Networking Strategies and Efficiency in Human Communication Networks
Individuals communicate with each other strategically to improve their access to information and to capitalize on social connections in attaining personal and professional goals. Yet, we know little about how specific networking strategies impact the efficiency of communication networks both at a global and local level. Here, we perform data-driven computer simulations that examine the effect of two predominant networking strategies: (i) structural change, involving addition and deletion of communication channels and (ii) frequency change, involving increase or decrease of communication on existing channels. In our proposed framework, these two strategies encompass the spectrum of exploring new connections and exploiting existing ones, and are implemented based on the generic social processes of interaction reciprocity and triadic closure. Three main results emerge from our simulations. First, our structural and frequency change strategies designed to reflect human behavior differ from null models represented by random strategies. Second, they have distinct effects on global and local efficiency. Third, these strategies work consistently across heterogeneous network structures and various network evolution scenarios. Taken together, our findings reassess conventional wisdom about the effectiveness of networking strategies and introduce novel frameworks to study the impact of networking via modeling approaches informed by social and communication theory.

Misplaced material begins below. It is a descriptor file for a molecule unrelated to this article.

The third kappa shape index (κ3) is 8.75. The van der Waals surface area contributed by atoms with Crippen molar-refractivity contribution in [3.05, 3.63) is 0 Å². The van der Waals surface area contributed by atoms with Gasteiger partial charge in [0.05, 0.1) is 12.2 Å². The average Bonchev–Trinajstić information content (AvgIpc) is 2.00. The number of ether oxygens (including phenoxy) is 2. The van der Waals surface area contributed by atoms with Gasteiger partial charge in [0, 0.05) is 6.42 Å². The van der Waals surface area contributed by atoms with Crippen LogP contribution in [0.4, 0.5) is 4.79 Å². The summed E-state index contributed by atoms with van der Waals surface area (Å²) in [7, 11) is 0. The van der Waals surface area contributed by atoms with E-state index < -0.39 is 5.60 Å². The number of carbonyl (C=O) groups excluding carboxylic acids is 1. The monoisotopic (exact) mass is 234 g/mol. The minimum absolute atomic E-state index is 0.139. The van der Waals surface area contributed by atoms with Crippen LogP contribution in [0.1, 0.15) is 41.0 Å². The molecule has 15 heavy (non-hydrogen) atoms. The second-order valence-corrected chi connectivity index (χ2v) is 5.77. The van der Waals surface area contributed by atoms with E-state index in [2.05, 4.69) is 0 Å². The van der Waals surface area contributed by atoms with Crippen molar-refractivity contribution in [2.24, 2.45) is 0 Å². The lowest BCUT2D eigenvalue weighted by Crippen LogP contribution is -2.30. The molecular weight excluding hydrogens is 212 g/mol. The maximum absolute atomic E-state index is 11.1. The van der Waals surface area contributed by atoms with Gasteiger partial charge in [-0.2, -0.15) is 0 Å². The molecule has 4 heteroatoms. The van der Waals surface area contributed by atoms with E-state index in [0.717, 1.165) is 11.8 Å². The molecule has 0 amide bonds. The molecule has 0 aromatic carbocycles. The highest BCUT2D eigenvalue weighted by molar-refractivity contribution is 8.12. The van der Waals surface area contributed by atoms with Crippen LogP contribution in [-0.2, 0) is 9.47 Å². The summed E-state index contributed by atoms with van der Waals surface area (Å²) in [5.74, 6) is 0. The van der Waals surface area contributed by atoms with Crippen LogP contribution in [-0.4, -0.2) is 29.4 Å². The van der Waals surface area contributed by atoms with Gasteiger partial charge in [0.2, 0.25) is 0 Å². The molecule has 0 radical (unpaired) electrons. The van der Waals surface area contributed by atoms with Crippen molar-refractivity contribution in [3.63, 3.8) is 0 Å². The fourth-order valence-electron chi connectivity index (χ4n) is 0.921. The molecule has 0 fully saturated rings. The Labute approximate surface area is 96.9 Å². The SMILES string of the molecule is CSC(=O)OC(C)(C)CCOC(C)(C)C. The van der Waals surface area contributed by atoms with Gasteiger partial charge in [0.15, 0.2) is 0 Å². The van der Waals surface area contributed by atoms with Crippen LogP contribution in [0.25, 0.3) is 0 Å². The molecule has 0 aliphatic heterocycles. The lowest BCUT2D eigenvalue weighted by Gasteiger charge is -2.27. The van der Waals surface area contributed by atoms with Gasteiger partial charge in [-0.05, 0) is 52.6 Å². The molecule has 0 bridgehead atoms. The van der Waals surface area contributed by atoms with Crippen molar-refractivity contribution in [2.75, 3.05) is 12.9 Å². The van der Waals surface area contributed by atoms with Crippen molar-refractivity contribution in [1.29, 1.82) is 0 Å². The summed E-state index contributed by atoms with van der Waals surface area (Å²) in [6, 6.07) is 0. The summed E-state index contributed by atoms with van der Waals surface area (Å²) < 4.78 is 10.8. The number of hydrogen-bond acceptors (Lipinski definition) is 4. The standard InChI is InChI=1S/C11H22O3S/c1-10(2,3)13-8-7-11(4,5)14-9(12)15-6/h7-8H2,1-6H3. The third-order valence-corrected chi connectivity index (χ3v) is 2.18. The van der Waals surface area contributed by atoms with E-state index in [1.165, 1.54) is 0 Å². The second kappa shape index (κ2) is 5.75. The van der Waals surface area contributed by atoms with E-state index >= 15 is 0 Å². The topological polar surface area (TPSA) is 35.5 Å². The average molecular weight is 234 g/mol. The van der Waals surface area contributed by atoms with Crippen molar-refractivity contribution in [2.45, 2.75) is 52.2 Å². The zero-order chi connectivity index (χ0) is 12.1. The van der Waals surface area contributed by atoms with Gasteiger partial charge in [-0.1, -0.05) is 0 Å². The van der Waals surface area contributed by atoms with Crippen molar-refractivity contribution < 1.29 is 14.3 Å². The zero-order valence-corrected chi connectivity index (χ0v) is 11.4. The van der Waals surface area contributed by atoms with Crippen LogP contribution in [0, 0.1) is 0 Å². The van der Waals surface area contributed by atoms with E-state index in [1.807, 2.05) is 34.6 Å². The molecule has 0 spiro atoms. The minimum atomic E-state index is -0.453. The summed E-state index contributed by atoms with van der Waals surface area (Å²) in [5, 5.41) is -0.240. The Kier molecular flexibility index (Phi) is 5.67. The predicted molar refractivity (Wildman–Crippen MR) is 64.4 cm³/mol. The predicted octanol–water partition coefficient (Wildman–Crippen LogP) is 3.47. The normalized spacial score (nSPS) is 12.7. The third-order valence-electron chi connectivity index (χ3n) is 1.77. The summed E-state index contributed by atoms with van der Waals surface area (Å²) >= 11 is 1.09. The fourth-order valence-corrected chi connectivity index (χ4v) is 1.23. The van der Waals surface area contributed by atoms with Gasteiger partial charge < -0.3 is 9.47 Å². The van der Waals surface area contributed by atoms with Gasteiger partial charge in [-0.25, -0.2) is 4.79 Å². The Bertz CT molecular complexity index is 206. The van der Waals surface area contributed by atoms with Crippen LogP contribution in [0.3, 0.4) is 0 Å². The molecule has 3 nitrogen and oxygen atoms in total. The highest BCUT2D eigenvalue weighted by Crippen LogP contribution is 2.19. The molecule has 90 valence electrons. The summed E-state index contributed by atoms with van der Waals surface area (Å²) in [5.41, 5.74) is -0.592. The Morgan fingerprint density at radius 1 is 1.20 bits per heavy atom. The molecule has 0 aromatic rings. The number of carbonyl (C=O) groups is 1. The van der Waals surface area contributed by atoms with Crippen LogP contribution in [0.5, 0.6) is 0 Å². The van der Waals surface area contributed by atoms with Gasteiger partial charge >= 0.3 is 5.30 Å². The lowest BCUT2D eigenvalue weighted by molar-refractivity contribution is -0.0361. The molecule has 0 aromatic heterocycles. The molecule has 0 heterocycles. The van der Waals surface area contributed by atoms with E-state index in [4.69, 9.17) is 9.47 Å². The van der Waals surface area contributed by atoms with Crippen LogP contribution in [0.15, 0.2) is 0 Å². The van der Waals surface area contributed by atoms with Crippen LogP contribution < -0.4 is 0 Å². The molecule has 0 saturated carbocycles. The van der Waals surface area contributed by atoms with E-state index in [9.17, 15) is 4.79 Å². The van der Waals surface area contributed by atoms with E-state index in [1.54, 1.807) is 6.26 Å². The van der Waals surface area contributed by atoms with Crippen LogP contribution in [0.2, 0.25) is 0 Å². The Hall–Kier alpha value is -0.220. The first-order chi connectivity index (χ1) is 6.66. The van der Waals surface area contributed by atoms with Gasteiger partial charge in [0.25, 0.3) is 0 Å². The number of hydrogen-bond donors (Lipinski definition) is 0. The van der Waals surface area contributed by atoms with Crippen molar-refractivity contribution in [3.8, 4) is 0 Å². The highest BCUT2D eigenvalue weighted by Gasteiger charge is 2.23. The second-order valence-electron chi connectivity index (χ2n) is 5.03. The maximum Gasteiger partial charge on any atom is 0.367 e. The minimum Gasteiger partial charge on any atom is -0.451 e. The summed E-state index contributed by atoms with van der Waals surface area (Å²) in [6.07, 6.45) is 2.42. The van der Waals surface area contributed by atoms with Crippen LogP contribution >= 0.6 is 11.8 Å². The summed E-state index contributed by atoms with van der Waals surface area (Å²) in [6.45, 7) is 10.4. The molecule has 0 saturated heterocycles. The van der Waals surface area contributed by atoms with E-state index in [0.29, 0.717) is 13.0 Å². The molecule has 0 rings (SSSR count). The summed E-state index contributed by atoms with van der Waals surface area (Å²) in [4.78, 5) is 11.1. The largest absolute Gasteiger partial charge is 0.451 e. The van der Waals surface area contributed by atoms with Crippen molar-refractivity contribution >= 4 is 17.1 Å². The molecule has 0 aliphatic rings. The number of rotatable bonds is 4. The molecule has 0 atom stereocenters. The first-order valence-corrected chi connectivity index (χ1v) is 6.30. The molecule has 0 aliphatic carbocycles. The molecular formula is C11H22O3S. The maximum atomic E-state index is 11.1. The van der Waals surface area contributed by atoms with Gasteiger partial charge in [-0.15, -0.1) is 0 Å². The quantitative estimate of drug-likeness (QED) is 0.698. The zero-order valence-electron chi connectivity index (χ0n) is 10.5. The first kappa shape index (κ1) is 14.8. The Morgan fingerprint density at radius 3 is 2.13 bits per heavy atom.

KeywordsNetworking Strategies Efficiency Reciprocity Triadic Closure Human Communication Network Simulations
This research was partly supported by the National Science Foundation under Grant No. IIS-1755873. The authors would like to thank Zachary Gibson and Nick Hagar for their comments on an earlier version of the manuscript.
- 8.Brass, D.J., Galaskiewicz, J., Greve, H.R., Tsai, W.: Taking stock of networks and organizations: a multilevel perspective. Acad. Manag. J. 47, 795–817 (2004)Google Scholar
- 9.Buchanan, M.: The best is yet to come. Nature 447(39)Google Scholar
- 11.Burt, R.S.: Structural Holes: The Social Structure of Competition. Harvard University Press, Cambridge (1992)Google Scholar
- 13.Chan, H., Akoglu, L., Tong, H.: Make it or break it: Manipulating robustness in large networks. In: Proceedings of the 2014 SIAM International Conference on Data Mining, pp. 325–333 (2014)Google Scholar
- 14.Chen, C., Tong, H., Prakash, B.A., Eliassi-Rad, T., Faloutsos, M., Faloutsos, : C.: Eigen-optimization on large graphs by edge manipulation. ACM Trans. Knowl. Discov. Data 10(4), 49:1–49, 30 (2016)Google Scholar
- 15.Dube, D.E.: This is how much time you spend on work emails every day, according to a Canadian survey. https://globalnews.ca/news/3395457
- 18.Garimella, K., De Francisci Morales, G., Gionis, A., Mathioudakis, M.: Reducing controversy by connecting opposing views. In: Proceedings of the Tenth ACM International Conference on Web Search and Data Mining, WSDM 2017, pp. 81–90 (2017)Google Scholar
- 20.Kunegis, J.: Konect: The koblenz network collection. In: Proceedings of the 22nd International Conference on World Wide Web, WWW 2013 Companion, pp. 1343–1350 (2013)Google Scholar
- 21.Latora, V., Marchiori, M.: Efficient behavior of small-world networks. Phys. Rev. Lett. 87(19) (2001)Google Scholar
- 22.Leskovec, J., Krevl, A.: SNAP Datasets: stanford large network dataset collection (2014). http://snap.stanford.edu/data
- 23.Migliano, A.B., Page, A.E., Gómez-Gardeñes, J., Salali, G.D., Viguier, S., Dyble, M., Thompson, J., Chaudhary, N., Smith, D., Strods, J., Mace, R., Thomas, M.G., Latora, V., Vinicius, L.: Characterization of hunter-gatherer networks and implications for cumulative culture. Nat. Hum. Behav. 1, 0043 (2017)CrossRefGoogle Scholar
- 26.Papagelis, M.: Refining social graph connectivity via shortcut edge addition. ACM Trans. Knowl. Discov. Data 10(2), 12:1–12, 35 (2015)Google Scholar